Words. Words are quite useful. Have you ever tried ordering a Big Mac without using words? Actually, MacDonald’s have those self-service things now like Argos so that’s not a good example, but imagine trying it at a different food establishment without self-service things. It’d be really difficult, because words are useful. We use words all the time. I am using words to write this, and you are reading them. Words are good. Words are also good for storytelling. People say a picture paints a thousand words, but that is not true unless you literally paint a thousand words onto a canvas.
Developer: Variable State
Publisher: 505 Games
Reviewed on: PlayStation 4 (Review code provided by publisher)
Enter Virginia, a game based almost exclusively on the strength of its story but without any dialogue. If you look at descriptions of the title on the various places you can download it from, it’s pitched as a mystery involving a missing child. This is something of a misrepresentation, but at the same time it would be difficult to go into much else about the story without entering spoiler territory (if it were possible to spoil the plot of a game without any definite plot). Nevertheless, it contains themes, ranging from sexism and racism right up to the really serious issues like almost running over imaginary buffaloes. I don’t get paid enough to argue with people on the internet (in fact I don’t get paid anything for this really), so I’m wary of touching aforementioned topics with anything but the very longest metaphorical barge pole. Despite this, I will venture far enough to say that I actually thought these issues were presented and treated with particularly great thought and subtlety. As there is no dialogue at all, it would be pretty difficult to force anything onto the player rather than their own interpretation for the most part, and indeed this deliberate subjectivity seems to be what’s causing a stir between those famously rational folks on the internet. These issues are certainly there, but how much stock you put in them is up to you.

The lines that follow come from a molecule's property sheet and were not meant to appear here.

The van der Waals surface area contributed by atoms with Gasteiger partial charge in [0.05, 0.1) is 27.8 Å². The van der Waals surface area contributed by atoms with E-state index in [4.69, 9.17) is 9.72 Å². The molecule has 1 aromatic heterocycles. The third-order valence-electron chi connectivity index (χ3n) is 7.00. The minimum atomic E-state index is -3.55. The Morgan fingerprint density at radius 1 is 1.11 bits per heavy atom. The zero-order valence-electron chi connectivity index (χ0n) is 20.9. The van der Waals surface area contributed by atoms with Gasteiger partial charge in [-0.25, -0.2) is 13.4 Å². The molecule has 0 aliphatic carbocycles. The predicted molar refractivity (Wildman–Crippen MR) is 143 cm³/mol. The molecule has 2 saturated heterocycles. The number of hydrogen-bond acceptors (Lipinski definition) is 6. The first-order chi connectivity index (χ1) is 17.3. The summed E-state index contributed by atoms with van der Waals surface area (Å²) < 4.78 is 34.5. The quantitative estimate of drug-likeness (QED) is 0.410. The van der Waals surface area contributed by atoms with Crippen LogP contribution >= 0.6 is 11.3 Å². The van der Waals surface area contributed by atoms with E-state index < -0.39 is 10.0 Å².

In fact, this is both a strength and weakness of Virginia. It’s possible to identify a narrative of sorts, but it’s frustratingly vague, a situation not aided by the lack of speech. There’s actually a sequence very near the end of the game that appears to tie everything together and provide a very brief summary of the future that had me believing this was the real ‘point’ of the story, until it is quickly revealed afterwards to not be very important at all. Elsewhere, there’s a serious amount of suggestion and imagery involving animals that could mean any number of things, and how much you get out of this may well depend on how much you ‘dig’ things like Twin Peaks.
I was slightly disappointed. There’s a lot to like about Virginia; the intro sequence with various mock watercolour scenes, beautiful yet eerily devoid of people, and a fabulous orchestral/synth score, are almost enough to carry this on its own. The music continues strongly throughout, and in the absence of speech is really one of your main cues for determining the mood and atmosphere. Visually, the in game experience at times threatens to undermine the gravity of the situation with a very simple, cartoony style, perhaps through necessity rather than intention. There’s also a few snags on the frame-rate at times, particularly when you’re in areas such as grassy fields, in which the amount of movement trips things up considerably. Despite this, it certainly stands on its own as an original art style, and it’s unlikely anyone picking up indie titles like this is doing so to see the best rendering or grass blowing in a breeze, or whatever.
Another point of consternation appears to be whether this is really a game or not. It’s a valid argument; there is literally no point in Virginia where you can ‘fail’ as such. The game is probably best described for the sake of comprehension as a ‘walking simulator’, along with the various baggage that term carries, so there’s no puzzles or even mild peril. At no point can you die or have to restart from a checkpoint; you are essentially playing through a film, with very limited possibilities for interaction, limited to basic movement and a single press of an action button to investigate or move things. I don’t quite understand why people have such an issue that this sort of thing exists really. If that’s not for you then that’s fine, there are many other games to play that will scratch your itch for action or whatever it is you want. Meanwhile, those people that want this sort of experience can play this. The two can co-exist; the presence of one doesn’t affect the availability of the other.
However, if you are lured in by the possibility of a challenging point-and-click adventure or dramatic hunt for a victim, this is not for you. Despite it’s brief run time (about the length of a film), it moves at a sedate pace. Even the menus are glacially slow, if beautifully drawn, in a small-town America style. But the haphazard nature of the story (it really does get a bit odd) and sheer obliqueness of it all will deter many.
That said, I didn’t dislike Virginia. I was disappointed at the lack of definitiveness and resolution to the matters presented, but the atmosphere and style of the game, as well as it’s brief meditations on society in 1992, stayed with me for some time after I finished playing, and provided a lot to think about. This is far from everyone’s tastes, and I would recommend doing some investigation before parting with any money to consider whether this is going to hold your attention or repel it, but if sedate thrillers that offer more questions than answers are your thing then you’ll find a short but sweet package on offer from 505 Games here.